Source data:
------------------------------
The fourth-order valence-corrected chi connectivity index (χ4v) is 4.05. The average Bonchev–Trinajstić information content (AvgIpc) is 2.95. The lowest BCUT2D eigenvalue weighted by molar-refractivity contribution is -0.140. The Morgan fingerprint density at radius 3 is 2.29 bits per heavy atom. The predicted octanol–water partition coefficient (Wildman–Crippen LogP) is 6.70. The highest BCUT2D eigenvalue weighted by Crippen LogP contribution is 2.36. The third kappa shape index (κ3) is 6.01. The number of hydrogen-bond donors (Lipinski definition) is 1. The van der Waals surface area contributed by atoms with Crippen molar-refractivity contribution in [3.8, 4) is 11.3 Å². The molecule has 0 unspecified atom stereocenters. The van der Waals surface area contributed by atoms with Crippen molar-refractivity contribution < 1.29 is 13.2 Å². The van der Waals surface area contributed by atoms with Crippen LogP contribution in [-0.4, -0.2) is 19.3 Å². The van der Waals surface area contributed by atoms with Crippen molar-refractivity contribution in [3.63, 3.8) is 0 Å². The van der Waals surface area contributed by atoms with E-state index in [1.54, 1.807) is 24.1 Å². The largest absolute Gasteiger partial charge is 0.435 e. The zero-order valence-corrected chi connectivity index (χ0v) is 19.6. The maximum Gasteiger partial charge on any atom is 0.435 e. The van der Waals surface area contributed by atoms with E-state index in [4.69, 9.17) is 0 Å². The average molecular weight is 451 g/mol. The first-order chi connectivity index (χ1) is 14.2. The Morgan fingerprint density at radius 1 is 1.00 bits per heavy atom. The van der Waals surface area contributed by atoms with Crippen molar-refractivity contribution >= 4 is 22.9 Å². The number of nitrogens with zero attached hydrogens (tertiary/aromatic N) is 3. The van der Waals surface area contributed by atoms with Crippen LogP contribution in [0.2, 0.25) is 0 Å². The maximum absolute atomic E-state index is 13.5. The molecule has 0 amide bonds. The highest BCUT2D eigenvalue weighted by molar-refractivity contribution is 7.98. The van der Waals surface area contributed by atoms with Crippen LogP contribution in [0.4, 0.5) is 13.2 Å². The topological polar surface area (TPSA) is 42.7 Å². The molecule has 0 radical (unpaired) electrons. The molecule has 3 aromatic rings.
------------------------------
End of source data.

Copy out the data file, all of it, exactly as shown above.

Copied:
The fourth-order valence-corrected chi connectivity index (χ4v) is 4.05. The average Bonchev–Trinajstić information content (AvgIpc) is 2.95. The lowest BCUT2D eigenvalue weighted by molar-refractivity contribution is -0.140. The Morgan fingerprint density at radius 3 is 2.29 bits per heavy atom. The predicted octanol–water partition coefficient (Wildman–Crippen LogP) is 6.70. The highest BCUT2D eigenvalue weighted by Crippen LogP contribution is 2.36. The third kappa shape index (κ3) is 6.01. The number of hydrogen-bond donors (Lipinski definition) is 1. The van der Waals surface area contributed by atoms with Crippen molar-refractivity contribution in [3.8, 4) is 11.3 Å². The molecule has 0 unspecified atom stereocenters. The van der Waals surface area contributed by atoms with Crippen molar-refractivity contribution < 1.29 is 13.2 Å². The van der Waals surface area contributed by atoms with Crippen LogP contribution in [-0.4, -0.2) is 19.3 Å². The van der Waals surface area contributed by atoms with Crippen molar-refractivity contribution in [3.63, 3.8) is 0 Å². The van der Waals surface area contributed by atoms with E-state index in [1.54, 1.807) is 24.1 Å². The largest absolute Gasteiger partial charge is 0.435 e. The zero-order valence-corrected chi connectivity index (χ0v) is 19.6. The maximum Gasteiger partial charge on any atom is 0.435 e. The van der Waals surface area contributed by atoms with E-state index in [4.69, 9.17) is 0 Å². The average molecular weight is 451 g/mol. The first-order chi connectivity index (χ1) is 14.2. The Morgan fingerprint density at radius 1 is 1.00 bits per heavy atom. The van der Waals surface area contributed by atoms with Crippen molar-refractivity contribution >= 4 is 22.9 Å². The number of nitrogens with zero attached hydrogens (tertiary/aromatic N) is 3. The van der Waals surface area contributed by atoms with Crippen LogP contribution in [0.2, 0.25) is 0 Å². The maximum absolute atomic E-state index is 13.5. The molecule has 0 amide bonds. The highest BCUT2D eigenvalue weighted by molar-refractivity contribution is 7.98. The van der Waals surface area contributed by atoms with Crippen LogP contribution in [0.4, 0.5) is 13.2 Å². The topological polar surface area (TPSA) is 42.7 Å². The molecule has 0 radical (unpaired) electrons. The molecule has 3 aromatic rings.